I recently spoke with Farman about the tyranny of email, why texting is so popular, and whether the pace of life felt slower to people who lived in earlier eras. The conversation that follows has been edited for clarity and length.
Joe Pinsker: I find that one of the phrases I type most frequently is “Sorry for the delay,” and it’s something other people often write to me too. What layers of meaning are bundled up in that phrase?
Jason Farman: When we’re apologizing for our delays, I think we’re acknowledging how busy we all are, and how overwhelming it is to have as many messages come at us with expectations throughout a day. As technology has increased the pace of life, we are given a moral imperative of using our time wisely and using our time productively, but it’s getting more and more difficult, because the expectations are coupled with the acceleration of connection.
So waiting, within that context, is often understood as wasted time: When someone makes me wait, they’re wasting my most valuable resource, my time, and preventing me from living up to that moral expectation of using time wisely. My book, then, tries to flip that on its head, to look at how waiting can be an antidote to some of these notions of acceleration and productivity that we actually just can’t keep up with.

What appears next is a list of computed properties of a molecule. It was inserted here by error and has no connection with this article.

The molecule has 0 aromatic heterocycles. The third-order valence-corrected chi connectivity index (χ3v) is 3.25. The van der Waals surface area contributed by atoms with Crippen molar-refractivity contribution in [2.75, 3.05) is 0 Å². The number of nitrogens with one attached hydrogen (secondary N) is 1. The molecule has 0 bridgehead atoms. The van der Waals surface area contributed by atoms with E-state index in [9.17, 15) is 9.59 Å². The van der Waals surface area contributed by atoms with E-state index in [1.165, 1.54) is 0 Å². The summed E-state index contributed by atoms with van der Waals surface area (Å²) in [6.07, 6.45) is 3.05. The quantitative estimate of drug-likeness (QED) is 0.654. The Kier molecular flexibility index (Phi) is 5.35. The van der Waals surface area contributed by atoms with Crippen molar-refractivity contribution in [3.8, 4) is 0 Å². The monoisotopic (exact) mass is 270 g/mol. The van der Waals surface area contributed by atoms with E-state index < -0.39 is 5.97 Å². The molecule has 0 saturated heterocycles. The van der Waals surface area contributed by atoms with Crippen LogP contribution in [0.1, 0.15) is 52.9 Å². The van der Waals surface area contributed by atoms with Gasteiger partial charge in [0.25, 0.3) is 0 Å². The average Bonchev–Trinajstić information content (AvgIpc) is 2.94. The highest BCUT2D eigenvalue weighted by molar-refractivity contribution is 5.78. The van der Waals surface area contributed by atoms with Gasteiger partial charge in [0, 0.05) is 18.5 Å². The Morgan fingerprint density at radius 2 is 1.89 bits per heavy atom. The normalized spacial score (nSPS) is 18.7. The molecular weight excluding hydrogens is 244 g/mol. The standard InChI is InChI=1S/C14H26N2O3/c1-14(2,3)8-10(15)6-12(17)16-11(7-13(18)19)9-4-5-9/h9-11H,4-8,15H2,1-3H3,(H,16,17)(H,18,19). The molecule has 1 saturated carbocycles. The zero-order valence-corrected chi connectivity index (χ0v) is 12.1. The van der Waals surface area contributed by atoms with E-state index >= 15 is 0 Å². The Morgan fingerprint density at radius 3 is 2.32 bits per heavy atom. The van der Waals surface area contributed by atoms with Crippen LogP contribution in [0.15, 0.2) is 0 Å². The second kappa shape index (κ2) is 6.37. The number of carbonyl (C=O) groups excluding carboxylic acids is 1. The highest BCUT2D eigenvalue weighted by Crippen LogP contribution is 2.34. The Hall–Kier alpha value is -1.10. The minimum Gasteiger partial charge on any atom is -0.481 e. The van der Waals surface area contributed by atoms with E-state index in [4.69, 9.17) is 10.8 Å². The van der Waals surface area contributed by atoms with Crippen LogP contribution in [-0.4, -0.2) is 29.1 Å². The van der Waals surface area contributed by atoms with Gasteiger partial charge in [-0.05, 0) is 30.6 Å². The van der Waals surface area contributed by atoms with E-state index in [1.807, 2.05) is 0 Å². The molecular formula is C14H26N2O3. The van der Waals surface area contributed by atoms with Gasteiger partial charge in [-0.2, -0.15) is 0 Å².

Read: Why no one answers their phone anymore
Pinsker: In the book, you look at communications from the past, going back tens, hundreds, even thousands of years. How long have people been apologizing for their delay and noting their inability to keep up?
Farman: You see it throughout history—there are moments when people are constantly explaining their delayed responses. It’s really pervasive if you look back through war letters, for example during the Civil War. Almost all of them begin with a kind of marker of time—I received your last letter of September 21 yesterday—and then they go on to explain why they hadn’t yet responded. Because in this moment, they’re keenly aware that the people who they’re connecting with might take the silence as “that person has died or is injured or is lost.”
I think that message is most profound in moments when delays signal something dire, but it does weave itself into mundane, everyday relationships too. Because we are using these technologies to establish a rhythm of our relationships, when that rhythm is disrupted, we feel obligated to explain why.
Pinsker: Have people always felt that the pace of life is accelerating in the way they do today?
Farman: You do see this compression of time in our own moment that’s remarkable, so I imagined that as I was going to look back through history I would see that human experiences of time would be qualitatively different, because the technologies would be slower at the time.
What I ended up finding was that you have people across eras feeling the pull into this accelerated future, as the technologies that keep us in touch with one another speed up—as well as the promise that we will one day be connected at such a pace that it will eliminate waiting altogether.